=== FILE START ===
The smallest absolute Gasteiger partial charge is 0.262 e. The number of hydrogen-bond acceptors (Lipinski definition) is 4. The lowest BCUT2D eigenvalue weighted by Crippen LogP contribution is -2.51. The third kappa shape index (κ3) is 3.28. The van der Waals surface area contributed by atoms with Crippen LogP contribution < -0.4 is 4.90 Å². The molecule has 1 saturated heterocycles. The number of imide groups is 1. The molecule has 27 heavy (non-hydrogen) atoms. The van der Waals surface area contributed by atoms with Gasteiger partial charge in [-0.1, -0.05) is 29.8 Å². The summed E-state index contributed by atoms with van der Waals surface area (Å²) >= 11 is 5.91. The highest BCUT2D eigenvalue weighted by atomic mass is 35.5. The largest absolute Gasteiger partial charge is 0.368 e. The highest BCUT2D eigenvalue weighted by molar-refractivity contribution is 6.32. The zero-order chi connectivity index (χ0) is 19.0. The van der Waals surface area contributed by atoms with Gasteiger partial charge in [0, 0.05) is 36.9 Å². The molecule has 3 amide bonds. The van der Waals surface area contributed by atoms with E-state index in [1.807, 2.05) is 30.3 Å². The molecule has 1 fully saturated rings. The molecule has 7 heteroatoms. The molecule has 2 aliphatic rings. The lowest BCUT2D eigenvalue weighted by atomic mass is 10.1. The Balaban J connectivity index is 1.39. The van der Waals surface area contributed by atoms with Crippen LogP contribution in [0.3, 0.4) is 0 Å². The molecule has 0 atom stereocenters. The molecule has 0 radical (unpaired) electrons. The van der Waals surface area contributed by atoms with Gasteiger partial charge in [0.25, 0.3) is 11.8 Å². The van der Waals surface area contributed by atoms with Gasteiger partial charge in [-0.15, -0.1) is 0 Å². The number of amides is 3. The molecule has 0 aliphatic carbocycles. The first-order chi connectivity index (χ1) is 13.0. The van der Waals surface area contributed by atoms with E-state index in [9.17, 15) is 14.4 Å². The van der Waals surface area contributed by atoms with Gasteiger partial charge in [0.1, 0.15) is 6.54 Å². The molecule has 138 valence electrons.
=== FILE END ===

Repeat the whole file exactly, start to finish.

The smallest absolute Gasteiger partial charge is 0.262 e. The number of hydrogen-bond acceptors (Lipinski definition) is 4. The lowest BCUT2D eigenvalue weighted by Crippen LogP contribution is -2.51. The third kappa shape index (κ3) is 3.28. The van der Waals surface area contributed by atoms with Crippen LogP contribution < -0.4 is 4.90 Å². The molecule has 1 saturated heterocycles. The number of imide groups is 1. The molecule has 27 heavy (non-hydrogen) atoms. The van der Waals surface area contributed by atoms with Gasteiger partial charge in [-0.1, -0.05) is 29.8 Å². The summed E-state index contributed by atoms with van der Waals surface area (Å²) >= 11 is 5.91. The highest BCUT2D eigenvalue weighted by atomic mass is 35.5. The largest absolute Gasteiger partial charge is 0.368 e. The highest BCUT2D eigenvalue weighted by molar-refractivity contribution is 6.32. The zero-order chi connectivity index (χ0) is 19.0. The van der Waals surface area contributed by atoms with Gasteiger partial charge in [0, 0.05) is 36.9 Å². The molecule has 3 amide bonds. The van der Waals surface area contributed by atoms with E-state index in [1.807, 2.05) is 30.3 Å². The molecule has 1 fully saturated rings. The molecule has 7 heteroatoms. The molecule has 2 aliphatic rings. The lowest BCUT2D eigenvalue weighted by atomic mass is 10.1. The Balaban J connectivity index is 1.39. The van der Waals surface area contributed by atoms with Crippen LogP contribution in [0.3, 0.4) is 0 Å². The molecule has 0 atom stereocenters. The molecule has 0 radical (unpaired) electrons. The van der Waals surface area contributed by atoms with Gasteiger partial charge in [0.25, 0.3) is 11.8 Å². The van der Waals surface area contributed by atoms with Gasteiger partial charge in [-0.15, -0.1) is 0 Å². The number of amides is 3. The molecule has 0 aliphatic carbocycles. The first-order chi connectivity index (χ1) is 13.0. The van der Waals surface area contributed by atoms with E-state index in [9.17, 15) is 14.4 Å². The van der Waals surface area contributed by atoms with Gasteiger partial charge in [0.1, 0.15) is 6.54 Å². The molecule has 138 valence electrons.